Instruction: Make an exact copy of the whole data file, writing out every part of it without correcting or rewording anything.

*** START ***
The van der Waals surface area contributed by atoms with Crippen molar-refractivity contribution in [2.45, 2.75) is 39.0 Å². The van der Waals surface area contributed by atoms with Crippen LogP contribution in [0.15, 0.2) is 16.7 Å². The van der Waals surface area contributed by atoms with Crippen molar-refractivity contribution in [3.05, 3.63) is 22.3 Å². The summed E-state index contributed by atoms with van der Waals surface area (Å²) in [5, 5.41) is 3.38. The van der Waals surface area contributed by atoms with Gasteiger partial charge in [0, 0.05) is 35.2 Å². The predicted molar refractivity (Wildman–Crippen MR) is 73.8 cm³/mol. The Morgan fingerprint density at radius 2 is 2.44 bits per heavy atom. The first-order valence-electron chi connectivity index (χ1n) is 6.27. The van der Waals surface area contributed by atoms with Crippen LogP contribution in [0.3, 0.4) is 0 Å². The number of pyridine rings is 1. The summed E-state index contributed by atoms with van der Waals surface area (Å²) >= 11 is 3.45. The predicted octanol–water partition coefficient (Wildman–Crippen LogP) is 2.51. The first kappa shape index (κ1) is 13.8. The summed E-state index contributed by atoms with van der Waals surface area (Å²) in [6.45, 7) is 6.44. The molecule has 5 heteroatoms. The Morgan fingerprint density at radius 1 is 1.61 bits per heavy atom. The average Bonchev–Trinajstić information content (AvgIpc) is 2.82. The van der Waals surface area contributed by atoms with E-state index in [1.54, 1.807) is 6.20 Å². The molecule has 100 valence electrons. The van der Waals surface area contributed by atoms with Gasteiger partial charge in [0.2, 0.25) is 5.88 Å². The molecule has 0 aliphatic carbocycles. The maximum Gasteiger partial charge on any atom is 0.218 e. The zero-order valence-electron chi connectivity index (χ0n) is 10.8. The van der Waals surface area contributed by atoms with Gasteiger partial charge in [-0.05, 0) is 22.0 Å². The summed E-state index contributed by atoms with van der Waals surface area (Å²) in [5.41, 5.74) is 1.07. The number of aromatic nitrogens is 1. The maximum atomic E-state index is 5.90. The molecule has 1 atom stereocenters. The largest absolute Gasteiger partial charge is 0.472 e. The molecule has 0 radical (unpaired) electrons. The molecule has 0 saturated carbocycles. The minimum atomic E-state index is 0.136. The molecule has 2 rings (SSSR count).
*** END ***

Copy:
The van der Waals surface area contributed by atoms with Crippen molar-refractivity contribution in [2.45, 2.75) is 39.0 Å². The van der Waals surface area contributed by atoms with Crippen LogP contribution in [0.15, 0.2) is 16.7 Å². The van der Waals surface area contributed by atoms with Crippen molar-refractivity contribution in [3.05, 3.63) is 22.3 Å². The summed E-state index contributed by atoms with van der Waals surface area (Å²) in [5, 5.41) is 3.38. The van der Waals surface area contributed by atoms with Gasteiger partial charge in [0, 0.05) is 35.2 Å². The predicted molar refractivity (Wildman–Crippen MR) is 73.8 cm³/mol. The Morgan fingerprint density at radius 2 is 2.44 bits per heavy atom. The first-order valence-electron chi connectivity index (χ1n) is 6.27. The van der Waals surface area contributed by atoms with Crippen LogP contribution in [0.3, 0.4) is 0 Å². The number of pyridine rings is 1. The summed E-state index contributed by atoms with van der Waals surface area (Å²) >= 11 is 3.45. The predicted octanol–water partition coefficient (Wildman–Crippen LogP) is 2.51. The first kappa shape index (κ1) is 13.8. The summed E-state index contributed by atoms with van der Waals surface area (Å²) in [6.45, 7) is 6.44. The molecule has 5 heteroatoms. The Morgan fingerprint density at radius 1 is 1.61 bits per heavy atom. The average Bonchev–Trinajstić information content (AvgIpc) is 2.82. The van der Waals surface area contributed by atoms with E-state index in [1.54, 1.807) is 6.20 Å². The molecule has 100 valence electrons. The van der Waals surface area contributed by atoms with Gasteiger partial charge in [0.2, 0.25) is 5.88 Å². The molecule has 0 aliphatic carbocycles. The maximum Gasteiger partial charge on any atom is 0.218 e. The zero-order valence-electron chi connectivity index (χ0n) is 10.8. The van der Waals surface area contributed by atoms with Gasteiger partial charge in [-0.05, 0) is 22.0 Å². The summed E-state index contributed by atoms with van der Waals surface area (Å²) in [5.41, 5.74) is 1.07. The number of aromatic nitrogens is 1. The maximum atomic E-state index is 5.90. The molecule has 1 atom stereocenters. The largest absolute Gasteiger partial charge is 0.472 e. The molecule has 0 radical (unpaired) electrons. The molecule has 0 saturated carbocycles. The minimum atomic E-state index is 0.136. The molecule has 2 rings (SSSR count).